One of the best parts is how it uses modern culture filtered through the lens of a cyberpunk world. A world where it’s always night-time and always raining, and invasive ads can be seen adorning the skyline. With puzzle solutions making use of dating apps and escaping reality with the help of visual and artificial stimulants, this is one adventure your augmented fingers should point and click on.
The Red Strings Club
Where VirtuaVerse goes full cyberpunk and full classic point-and-click, The Red Strings Club takes a more nuanced and measured approach by blending a little existential dread into the whole cyberpunk mould. As a bartender it’s your job to mix drinks and serve up the right concoctions to a wide range of clientele. A simple mechanic that draws on the deep and well-written conversations found throughout. With the whole angle being creating the right drink to net you the right response, by paying close attention to what’s being said.
From there a cyberpunk tale involving robots, augments, memories stored on devices, and corporate take-over slowly emerges. With tough choices to be made, and a few surprising narrative twists, The Red Strings Club is a tall drink that’s well worth taking a few sips from.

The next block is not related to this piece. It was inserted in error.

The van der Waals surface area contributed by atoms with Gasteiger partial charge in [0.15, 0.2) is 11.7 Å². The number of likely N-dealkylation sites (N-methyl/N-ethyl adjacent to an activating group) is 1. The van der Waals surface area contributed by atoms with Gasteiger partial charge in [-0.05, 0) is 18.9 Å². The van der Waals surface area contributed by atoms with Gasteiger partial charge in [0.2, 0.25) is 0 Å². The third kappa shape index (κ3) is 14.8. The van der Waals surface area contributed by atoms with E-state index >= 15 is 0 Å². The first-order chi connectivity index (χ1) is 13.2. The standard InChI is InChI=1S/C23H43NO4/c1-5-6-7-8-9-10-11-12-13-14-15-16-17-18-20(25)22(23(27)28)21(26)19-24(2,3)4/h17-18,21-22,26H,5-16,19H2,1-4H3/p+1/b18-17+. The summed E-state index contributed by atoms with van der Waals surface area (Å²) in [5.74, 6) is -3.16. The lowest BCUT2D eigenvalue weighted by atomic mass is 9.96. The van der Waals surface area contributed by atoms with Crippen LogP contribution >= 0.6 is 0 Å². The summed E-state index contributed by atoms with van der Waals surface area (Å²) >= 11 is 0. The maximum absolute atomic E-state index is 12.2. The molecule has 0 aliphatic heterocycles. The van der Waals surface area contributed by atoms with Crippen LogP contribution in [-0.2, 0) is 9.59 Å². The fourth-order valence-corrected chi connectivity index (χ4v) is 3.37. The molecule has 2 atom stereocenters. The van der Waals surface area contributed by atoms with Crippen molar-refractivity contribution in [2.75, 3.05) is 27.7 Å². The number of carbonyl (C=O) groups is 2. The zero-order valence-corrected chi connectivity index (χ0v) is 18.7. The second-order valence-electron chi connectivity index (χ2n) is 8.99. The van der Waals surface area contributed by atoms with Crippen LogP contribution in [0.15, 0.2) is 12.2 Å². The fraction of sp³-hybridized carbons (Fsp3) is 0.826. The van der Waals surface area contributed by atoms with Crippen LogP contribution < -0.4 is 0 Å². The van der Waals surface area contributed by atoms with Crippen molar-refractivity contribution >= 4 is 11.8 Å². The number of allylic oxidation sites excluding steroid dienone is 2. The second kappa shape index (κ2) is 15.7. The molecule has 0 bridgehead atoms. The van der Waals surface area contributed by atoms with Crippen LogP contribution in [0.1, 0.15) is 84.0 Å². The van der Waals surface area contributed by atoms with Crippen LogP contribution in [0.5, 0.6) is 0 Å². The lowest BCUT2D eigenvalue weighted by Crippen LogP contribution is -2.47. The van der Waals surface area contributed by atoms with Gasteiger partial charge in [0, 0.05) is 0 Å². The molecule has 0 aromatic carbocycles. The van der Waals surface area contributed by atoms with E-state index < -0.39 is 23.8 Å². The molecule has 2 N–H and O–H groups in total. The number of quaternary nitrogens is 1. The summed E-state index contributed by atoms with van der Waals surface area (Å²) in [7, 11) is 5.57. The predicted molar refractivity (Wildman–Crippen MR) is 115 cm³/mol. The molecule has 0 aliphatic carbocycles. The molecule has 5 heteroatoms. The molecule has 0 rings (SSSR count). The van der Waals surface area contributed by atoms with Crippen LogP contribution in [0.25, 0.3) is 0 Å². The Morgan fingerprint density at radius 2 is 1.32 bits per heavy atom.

Throwing a samurai sword (and ninja star) into the cyberpunk stew is one of those complimentary flavours that just works. And with the fast-paced side-scrolling action of Katana ZERO the result is an intense and action-packed slice of neon ninja gold. Essentially an assassination game where one hit puts an end to your mission, time-manipulation and the ability to dash and even deflect incoming bullets with your sword adds a layer of cyberpunk cool.
As most of the experience is taking direct control over the action itself, having a retro-future soundtrack is more than enough to properly set the mood...